Health Canada has recently announced a proposed amendment that will require licensed producers (LPs) under the Marijuana for Medical Purposes Regulations (MMPR) to submit information about the doctors who are prescribing cannabis to provincial medical licensing authorities. In my opinion, this is another backhanded attempt to further de-legitimize the traction cannabis has been gaining in Canada and to appease the powerful institutions that surround federally authorized access.
Federal regulatory authorities in Canada and the U.S. cannot police this industry since marijuana edibles remain illegal. This lack of oversight presents a serious public safety concern. The question that we as consumers should be asking is: are these new products safe to eat?
Sensible BC has become Canada's largest cannabis reform organization. Our focus for 2014 will be building our network and organization, keeping our issue in the media, fighting several legal challenges, and working towards the municipal elections coming this November.
Some major drawbacks with this new program (although there are many) include the reliance on mail/courier delivery as opposed to storefront sales, issues with affordability, the exclusion of sold extracts (such as hashish, oils, tinctures and edibles), and the loss of personal production rights more generally.
It's another historical first for Canada's modern medical marijuana market, as the first batch of substandard bud has been recalled. Patients who have been using Greenleaf's product should be worried. Without more information, the reason for the recall could be anything from a minor risk to a serious one.
If Health Canada spent as much time and money on researching medical marijuana and creating a properly run system as they have on court battles against patients, then we'd all be a lot better off. But unless you've just taken a big bong-hit, I wouldn't hold your breath.
The seized marijuana all came from designated growers who were licensed to grow for up to two patients each under the old system. These are the same home gardens which Health Canada ordered to be shut down, claiming that they are all mold-ridden, unsafe and unhealthy. Yet at the same time, it's allowed for these growers to sell their product to the newly licensed producers, who can then flip it to patients at a profit? How does any of this make sense?
Some say that the proliferation of home cultivation licenses has also helped to drop prices, but I don't think this has had a major impact. The amount of cannabis being produced by all licensed patients is not that significant when compared to the total level of underground production in Canada. It's shrinking U.S. demand that is driving prices down here.
I want to point out that not a single one of the new licensed producers has ever come out publicly in support of patients' rights to grow their own. And certainly none of these multi-million dollar operations has donated so much as one cent towards this ongoing legal challenge. Why would they? They stand to reap greater profits if patients are forbidden to compete by growing cheaply for themselves.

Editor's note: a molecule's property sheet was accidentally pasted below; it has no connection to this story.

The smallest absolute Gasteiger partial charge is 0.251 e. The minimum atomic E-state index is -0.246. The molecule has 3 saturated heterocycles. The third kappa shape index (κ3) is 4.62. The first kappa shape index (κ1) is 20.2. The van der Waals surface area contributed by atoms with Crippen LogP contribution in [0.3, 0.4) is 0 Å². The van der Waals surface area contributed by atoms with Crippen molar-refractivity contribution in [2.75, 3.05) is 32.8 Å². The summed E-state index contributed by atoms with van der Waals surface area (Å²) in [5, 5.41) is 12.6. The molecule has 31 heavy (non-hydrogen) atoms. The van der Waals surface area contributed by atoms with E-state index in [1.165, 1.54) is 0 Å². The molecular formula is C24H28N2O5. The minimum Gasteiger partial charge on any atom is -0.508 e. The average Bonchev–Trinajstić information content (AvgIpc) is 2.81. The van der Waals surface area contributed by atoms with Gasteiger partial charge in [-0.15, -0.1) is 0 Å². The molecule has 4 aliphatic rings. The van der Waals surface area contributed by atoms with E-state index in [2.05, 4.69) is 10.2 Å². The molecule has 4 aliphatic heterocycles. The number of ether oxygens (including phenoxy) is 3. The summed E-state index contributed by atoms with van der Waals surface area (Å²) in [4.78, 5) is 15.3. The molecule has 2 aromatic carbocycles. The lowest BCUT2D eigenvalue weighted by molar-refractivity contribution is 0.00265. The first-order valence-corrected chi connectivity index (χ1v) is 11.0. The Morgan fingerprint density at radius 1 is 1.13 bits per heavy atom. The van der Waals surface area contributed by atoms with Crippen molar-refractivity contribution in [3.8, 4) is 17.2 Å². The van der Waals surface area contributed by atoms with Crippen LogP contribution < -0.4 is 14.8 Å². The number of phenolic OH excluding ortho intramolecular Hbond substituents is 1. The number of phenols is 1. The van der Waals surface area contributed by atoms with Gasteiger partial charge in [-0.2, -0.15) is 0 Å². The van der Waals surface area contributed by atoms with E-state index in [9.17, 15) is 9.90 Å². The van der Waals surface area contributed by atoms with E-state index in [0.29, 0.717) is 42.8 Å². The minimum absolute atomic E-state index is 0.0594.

Kerrisdale residents Ray and Nichola Hall know too well the tragic outcomes of easily accessible illicit drugs. Both their sons, now in their mid 30s, were addicted to heroin and other drugs. They were raised in one of Vancouver's most-exclusive neighbourhoods, proving that the drug trade and addiction have no boundaries.
Imagine the federal government decided one day that a doctor-prescribed medication you're using is now illegal. Imagine the government then sent you a notice demanding that you write a letter to them, declaring you have destroyed all your illegal medication. And if you don't, the government says they will pass your confidential medical information -- and that of everyone else using this drug who doesn't write a letter -- to the police. Improbable as it seems, this is exactly what's happening to more than 37,000 Canadians right now. And apparently the Harper government considers this acceptable, because the medication in question is marijuana.
In a notice posted on their website this week, Health Canada shows why they cannot be trusted to act in the best interest of Canadians who need cannabis-based medicines.
With dozens of different companies providing medical cannabis, each with different labels and packaging, it will be impossible for an officer to tell if the cannabis in question is really from a licensed producer. I predict widespread proliferation of fake prescription bottles with fake labels and fake contact information. I predict that police will quickly become frustrated in trying to figure out who is valid and who is not.
The Tories can't even mention Justin Trudeau and his plan to legalize pot without resorting to a plea to 'think of the children!' They'll tell you pot can fry a developing brain, spoil an academic career or even turn your son or daughter into an addict. But prohibition isn't keeping pot away from teens. It is ruining young lives across the continent. As it so often with misguided legislation, it's the disadvantaged who suffer most.
Right now the RCMP lay about 60,000 charges annually for marijuana possession across Canada, while they let about four times as many people found with pot off with a warning. When the police talk about tickets for possession, they're not talking about reducing the number of charges, they're talking about finding a more efficient way to punish the hundreds of thousands of people they're currently letting go.
I'm not at all suggesting that the transition required for legalizing marijuana will be an easy road after all too many cheesy twists can cause high cholesterol. I would however like to say that my favorite quote from Mr.Trudeau on this topic is this: "I do not see this as a slippery slope... I see this as an issue of Legislators slowly catching up to where public opinion and public behavior actually is."